Vehicle-to-grid: Does it make economic sense?

Vehicle-to-Grid (V2G). A fascinating concept that appeals to venture capitalists and energy economists alike.

V2G in theory

What’s not to love? Imagine millions of electric vehicles (EVs) and plug-in hybrids (PHEVs) connected to the power grid, storing excess energy generated by wind farms at night and selling power back to the grid during peak demand hours.

It seems to be a win-win-win story. V2G helps accommodate renewables in the grid; curbs CO2 emissions by reducing peak power demand; and provides a financial benefit to owners through time-of-day pricing.

Recently, U.S. Department of Energy Secretary Steven Chu expressed his praise for the concept:

“It has always been my goal to do energy arbitrage with plug in vehicles… If you get half the cars with 50 to 60 kilowatt-hours of energy storage, it’s an incredible amount of energy storage… and if you’re willing to sell half the energy storage back to the company, much of our energy storage problems will be taken care of.”

V2G in practice

But. Is V2G truly a win-win-win? Specifically, does it make economic sense for PHEV/EV owners and manufacturers?

I believe that engaging a PHEV/EV in V2G transactions would chip away at the remaining useful life of a lithium-ion (Li-ion) battery — and hence the residual value of the vehicle —  in a substantial manner.

Do the math

Let’s consider the following scenario based on Li-ion cells that will power the next generation of PHEV/EVs like the Chevy Volt (while owners of the first-generation Volt will not be allowed to engage their vehicles in V2G programs, I will nevertheless use the Volt battery pack as an example).

  • The average cycle life of a Li-ion cell (down to 80% of initial energy storage capacity) is less than 1,000 full charge-discharge cycles.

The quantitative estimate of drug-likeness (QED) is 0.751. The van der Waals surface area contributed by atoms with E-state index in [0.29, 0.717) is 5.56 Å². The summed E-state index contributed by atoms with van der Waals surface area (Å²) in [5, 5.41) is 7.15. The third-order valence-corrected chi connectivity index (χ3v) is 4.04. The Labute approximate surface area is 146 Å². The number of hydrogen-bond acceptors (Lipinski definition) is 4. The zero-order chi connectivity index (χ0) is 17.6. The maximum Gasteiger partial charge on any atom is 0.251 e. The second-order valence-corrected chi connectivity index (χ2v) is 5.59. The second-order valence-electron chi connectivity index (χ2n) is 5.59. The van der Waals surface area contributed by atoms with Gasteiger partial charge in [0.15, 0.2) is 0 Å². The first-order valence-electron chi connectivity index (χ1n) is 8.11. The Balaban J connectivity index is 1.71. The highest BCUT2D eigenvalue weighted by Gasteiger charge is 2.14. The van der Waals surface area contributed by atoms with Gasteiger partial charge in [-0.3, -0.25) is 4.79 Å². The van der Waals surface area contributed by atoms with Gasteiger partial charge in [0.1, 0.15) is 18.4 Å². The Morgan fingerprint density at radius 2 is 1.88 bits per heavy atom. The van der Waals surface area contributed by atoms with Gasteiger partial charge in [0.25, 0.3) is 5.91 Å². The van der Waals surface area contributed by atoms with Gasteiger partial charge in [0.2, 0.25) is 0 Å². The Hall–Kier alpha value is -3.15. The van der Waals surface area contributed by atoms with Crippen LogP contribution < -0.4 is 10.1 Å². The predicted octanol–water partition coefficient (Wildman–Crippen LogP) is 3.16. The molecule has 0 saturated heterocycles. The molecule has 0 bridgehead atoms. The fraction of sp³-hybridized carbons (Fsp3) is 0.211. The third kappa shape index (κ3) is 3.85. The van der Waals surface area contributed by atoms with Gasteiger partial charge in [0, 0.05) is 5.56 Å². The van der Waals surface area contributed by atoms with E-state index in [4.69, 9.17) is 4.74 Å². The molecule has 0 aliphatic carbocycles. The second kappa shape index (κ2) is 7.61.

• US$450/kWh is a reasonable estimate for the cost of automotive Li-ion battery packs.  These costs will come down with volume, but not by much.
  • The Volt will sport a 16 kWh Li-ion battery pack, of which only 8.8 kWh will be usable (the battery will be cycled between 30% and 85% state-of-charge levels).
  • We will ignore losses due to heat and assume 100% round-trip efficiency in and out of the battery.

Let’s assume that a PHEV/EV could buy (charge) or sell (discharge) up to 20% of its nominal capacity in one V2G transaction. For the Volt, that amounts to 3.2 kWh of energy. For the sake of argument, let’s assume that the vehicle is able to buy energy on the cheap, say, at 8 cents/kWh and sell it at a 25% premium (10 cents/kWh). That one V2G transaction (3.2 kWh bought and then sold back to the grid) would yield a net profit of 6.4 cents.

Now, let’s calculate the depreciation on the battery due to this V2G transaction. At $450/kWh, the Volt battery pack would cost around $7,200. With an optimistic cycle life estimate of 1,000 full cycles, the depreciation cost of each full (100%) cycle is $7.20 — or $1.44 per each 20% charge-discharge cycle!

The argument isn’t much better for larger EV batteries. The same 20% capacity V2G transaction yields a net profit of 21.2 cents for the 53 kWh Tesla battery pack, and results in a depreciation of $4.77 assuming a similar replacement cost of $450/kWh!

Bottom line

The miniscule gains from V2G transactions would not come close to compensating the owner for battery depreciation.

Furthermore, it’s not even clear yet whether PHEV/EV manufacturers will honor the warranty on batteries if the batteries are used for purposes other than driving. While the jury is still out, it won’t be a surprise to anyone if PHEV/EV manufacturers decide to void battery warranties on PHEV/EVs that participate in V2G programs.

Chemistry matters

V2G is a brilliant concept, but Li-ion may not be the right chemistry for V2G.  Eventually, there will be new energy storage methods with minimal degradation due to normal use and extraordinarily high cycle life.

Until then, it might be wise to focus our attention on more feasible ways to integrate renewables into the grid.


 Editor: Sonal Chokshi

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